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Older Women Less Likely to Recognize Sexual Harassment

A poll finds that perceptions of workplace behavior vary by age

Sexual Harassment Survey

Jordan Strauss/AP

The poll also found that 67 percent of all Americans surveyed believed that sexual harassment, like the Harvey Weinstein scandal, happens in most workplaces.

Older Americans are somewhat less inclined than those from younger generations to say they’ve noticed frequent signs of sexual harassment in the workplace, a recent NBC News/Wall Street Journal poll has found.

The poll found that 67 percent of all Americans surveyed believed that sexual harassment happens in most workplaces. A gender gap divided men (62 percent) and women (71 percent), but the poll found an even wider difference in perceptions based on age.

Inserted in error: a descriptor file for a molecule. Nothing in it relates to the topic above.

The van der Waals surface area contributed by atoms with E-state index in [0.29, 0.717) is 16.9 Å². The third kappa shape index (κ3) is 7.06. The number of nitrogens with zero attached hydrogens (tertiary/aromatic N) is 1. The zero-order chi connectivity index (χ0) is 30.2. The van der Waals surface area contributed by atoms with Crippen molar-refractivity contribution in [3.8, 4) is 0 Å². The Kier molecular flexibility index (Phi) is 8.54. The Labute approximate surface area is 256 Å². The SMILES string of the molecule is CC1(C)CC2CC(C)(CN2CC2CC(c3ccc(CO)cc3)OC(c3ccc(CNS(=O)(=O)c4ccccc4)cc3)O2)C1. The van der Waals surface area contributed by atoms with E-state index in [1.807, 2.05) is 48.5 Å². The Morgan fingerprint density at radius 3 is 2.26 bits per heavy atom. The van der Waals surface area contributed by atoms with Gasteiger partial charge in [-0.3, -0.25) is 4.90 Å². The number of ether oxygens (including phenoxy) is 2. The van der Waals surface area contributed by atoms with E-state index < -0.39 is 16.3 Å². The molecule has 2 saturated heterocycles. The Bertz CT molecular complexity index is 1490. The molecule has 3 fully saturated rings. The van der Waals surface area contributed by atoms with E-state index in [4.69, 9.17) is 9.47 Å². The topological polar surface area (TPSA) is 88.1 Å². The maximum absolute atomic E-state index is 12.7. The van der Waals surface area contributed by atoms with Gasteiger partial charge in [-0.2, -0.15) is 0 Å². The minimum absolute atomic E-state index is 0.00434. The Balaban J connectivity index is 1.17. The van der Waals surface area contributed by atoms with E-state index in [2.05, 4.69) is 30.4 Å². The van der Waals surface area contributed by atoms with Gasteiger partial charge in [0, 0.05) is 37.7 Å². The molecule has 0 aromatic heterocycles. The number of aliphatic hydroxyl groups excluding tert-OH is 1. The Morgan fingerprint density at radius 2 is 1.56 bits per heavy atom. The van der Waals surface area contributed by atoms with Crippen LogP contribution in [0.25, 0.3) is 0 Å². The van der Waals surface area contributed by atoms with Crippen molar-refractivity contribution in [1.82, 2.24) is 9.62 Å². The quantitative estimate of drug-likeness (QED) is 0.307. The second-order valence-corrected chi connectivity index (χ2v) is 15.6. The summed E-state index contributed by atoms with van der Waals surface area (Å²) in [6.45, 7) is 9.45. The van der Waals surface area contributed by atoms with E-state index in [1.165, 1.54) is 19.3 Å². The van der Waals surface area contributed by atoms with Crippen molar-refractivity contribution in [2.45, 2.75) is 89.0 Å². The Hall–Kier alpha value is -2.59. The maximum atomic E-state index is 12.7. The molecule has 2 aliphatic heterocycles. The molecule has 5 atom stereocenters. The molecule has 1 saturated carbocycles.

Among women 18 to 49 years old, 78 percent said yes when asked whether “sexual harassment happens in almost all or most workplaces.” Among women 50 and older, 64 percent said the same, a difference of 14 percentage points.

Among men 18 to 49, 68 percent said harassment happens in almost all or most workplaces, while 55 percent of age 50-plus men agreed, a 13-point difference.

NBC News speculated that the perception gap stems partly from the likelihood that younger employers are more commonly the target of harassment.

A majority (56 percent) of women ages 18 to 34 who were polled said they had “received an unwelcome sexual advance or other verbal or physical harassment of a sexual nature at work.” The figure was 44 percent among women ages 35 to 49, and 41 percent among those 50 and older.

It’s also possible, NBC noted, that today’s younger workforce is less accepting of the excuse that “boys will be boys.”

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